With good care and maintenance, a violin can last for years, if not decades. However, it is easy said than done, many beginners tend to be pretty rough on this delicate instrument, which is not always your’ fault because you have not learnt how to care for this instrument.
In fact, knowing how to care for your violin will enhance your learning process. A neglected instrument won’t sound good, and that will make it difficult for you to maintain your enthusiasm. So in this article, we will give you through review from top to bottom of this delicate instrument and show you 20 pro tips on how to care for your violin!
Storage and Transportation
- Get a good case. When not in use, store your violin and bow in a hard case, designed to prevent instrument damage. By keeping it secure, you guard against accidental injuries that can be very pricey to repair.
- Pay attention to temperature and humidity. Stringed instruments are made principally of wood, which expands in the humid summer months and contracts in the winter. Maintain a relatively constant humidity year-round. Humidify your home during the dry winter months and dehumidification or A/C helps in the summer.
- Do not leave your instrument in your car. Intense heat or cold can cause an instrument to come apart or crack, and will definitely cause it to fall out of tune. When traveling with your instrument it is always better to keep it in the back seat of your car rather than the trunk.
- Remove shoulder rest before putting in the case. Always remove the shoulder rest or pad before storing your violin in its case, and make sure that your zippers, latches, or other closers are fastened securely before picking up your case.
- Always wipe after playing. After each playing session, gently wipe down your instrument and strings with a dry cloth to remove rosin dust and body oils. Lint-free cloths used for glasses and cameras work wonderfully, and they are small enough to fit inside most hard case compartments for easy access.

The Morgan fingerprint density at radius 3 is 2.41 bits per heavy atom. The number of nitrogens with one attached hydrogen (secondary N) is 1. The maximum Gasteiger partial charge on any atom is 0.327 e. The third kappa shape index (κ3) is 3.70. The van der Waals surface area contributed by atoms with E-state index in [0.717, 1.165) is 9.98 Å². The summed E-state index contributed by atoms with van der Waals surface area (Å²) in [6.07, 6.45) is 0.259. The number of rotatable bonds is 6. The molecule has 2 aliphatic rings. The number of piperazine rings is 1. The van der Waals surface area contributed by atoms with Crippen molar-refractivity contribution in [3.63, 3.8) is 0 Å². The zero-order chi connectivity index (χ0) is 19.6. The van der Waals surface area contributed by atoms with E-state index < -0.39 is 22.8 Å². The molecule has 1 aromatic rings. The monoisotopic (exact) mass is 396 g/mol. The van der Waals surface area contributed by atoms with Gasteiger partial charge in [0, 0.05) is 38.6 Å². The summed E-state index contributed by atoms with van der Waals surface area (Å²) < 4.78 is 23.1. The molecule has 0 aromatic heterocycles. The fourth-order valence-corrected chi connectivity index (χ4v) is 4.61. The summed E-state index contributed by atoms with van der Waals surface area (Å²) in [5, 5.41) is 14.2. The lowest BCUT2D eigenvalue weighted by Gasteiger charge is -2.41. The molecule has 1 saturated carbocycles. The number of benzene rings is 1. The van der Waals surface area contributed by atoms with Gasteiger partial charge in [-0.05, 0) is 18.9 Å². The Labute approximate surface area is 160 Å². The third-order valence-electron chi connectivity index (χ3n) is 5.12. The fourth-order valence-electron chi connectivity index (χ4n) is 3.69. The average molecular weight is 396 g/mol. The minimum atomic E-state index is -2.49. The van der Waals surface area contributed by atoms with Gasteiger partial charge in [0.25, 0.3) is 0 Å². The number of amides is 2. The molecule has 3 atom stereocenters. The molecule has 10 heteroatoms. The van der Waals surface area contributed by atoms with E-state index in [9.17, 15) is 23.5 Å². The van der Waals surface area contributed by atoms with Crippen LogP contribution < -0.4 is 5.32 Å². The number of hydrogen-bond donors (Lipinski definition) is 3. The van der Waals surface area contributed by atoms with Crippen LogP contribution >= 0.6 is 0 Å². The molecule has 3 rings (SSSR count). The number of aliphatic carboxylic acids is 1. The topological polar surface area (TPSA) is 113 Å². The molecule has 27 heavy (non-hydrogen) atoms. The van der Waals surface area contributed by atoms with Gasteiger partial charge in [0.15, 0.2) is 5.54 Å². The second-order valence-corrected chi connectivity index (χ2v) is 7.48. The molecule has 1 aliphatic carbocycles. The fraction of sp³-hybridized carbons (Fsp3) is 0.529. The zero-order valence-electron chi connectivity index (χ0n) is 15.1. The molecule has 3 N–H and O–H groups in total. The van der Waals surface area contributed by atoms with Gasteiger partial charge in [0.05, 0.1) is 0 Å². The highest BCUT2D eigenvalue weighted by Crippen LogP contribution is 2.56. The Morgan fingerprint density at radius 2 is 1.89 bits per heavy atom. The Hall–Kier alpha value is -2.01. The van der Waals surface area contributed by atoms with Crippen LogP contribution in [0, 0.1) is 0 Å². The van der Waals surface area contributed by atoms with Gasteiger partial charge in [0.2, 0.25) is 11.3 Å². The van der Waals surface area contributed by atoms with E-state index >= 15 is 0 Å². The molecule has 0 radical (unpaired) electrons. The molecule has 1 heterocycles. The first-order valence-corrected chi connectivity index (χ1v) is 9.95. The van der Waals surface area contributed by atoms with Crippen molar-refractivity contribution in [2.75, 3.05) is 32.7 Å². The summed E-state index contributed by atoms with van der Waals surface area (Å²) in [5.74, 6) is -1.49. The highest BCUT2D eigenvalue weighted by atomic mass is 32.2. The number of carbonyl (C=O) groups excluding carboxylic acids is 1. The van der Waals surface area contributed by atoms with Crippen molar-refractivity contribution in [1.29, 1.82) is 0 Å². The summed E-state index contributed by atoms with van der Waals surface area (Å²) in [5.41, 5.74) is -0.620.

- Never use furniture polish, wood cleaner or alcohol to clean your instrument. These items can weaken the glue, or ruin the acoustics of your instrument. You will need to buy a special violin polish to clean your violin body, but as long as you keep your instrument wiped off, you shouldn’t need to employ it very often.
Parts and Accessories
- Always loosen bow hair after playing. It is very important to always loosen the hair on your bow after each and every use. Otherwise, a bow left at tension over time is prone to warp and lose camber (the vertical curve of the stick). Regular use from playing may also affect the shape and playability of a stick.
- Rosin the bow regularly but not too much rosin. For students it is probably sufficient to rosin the bow once a week. Too much rosin will produce a harsh tone and cause an excessive build-up of white rosin powder on the instrument. To avoid rosin build-up, wipe the excessive rosin off every few days.
- Rehair your bow when necessary. Active string players require frequent bow rehairing, typically every three to six months, to maintain the best quality of sound and responsiveness. Student bows may be rehaired less frequently, depending on usage — If rehairing cost a lot or you live far from a luthier , you might consider just getting a new one.
- Never touch the horsehair on your bow. The oils from your skin will damage the hair and take away its ability to grab the strings.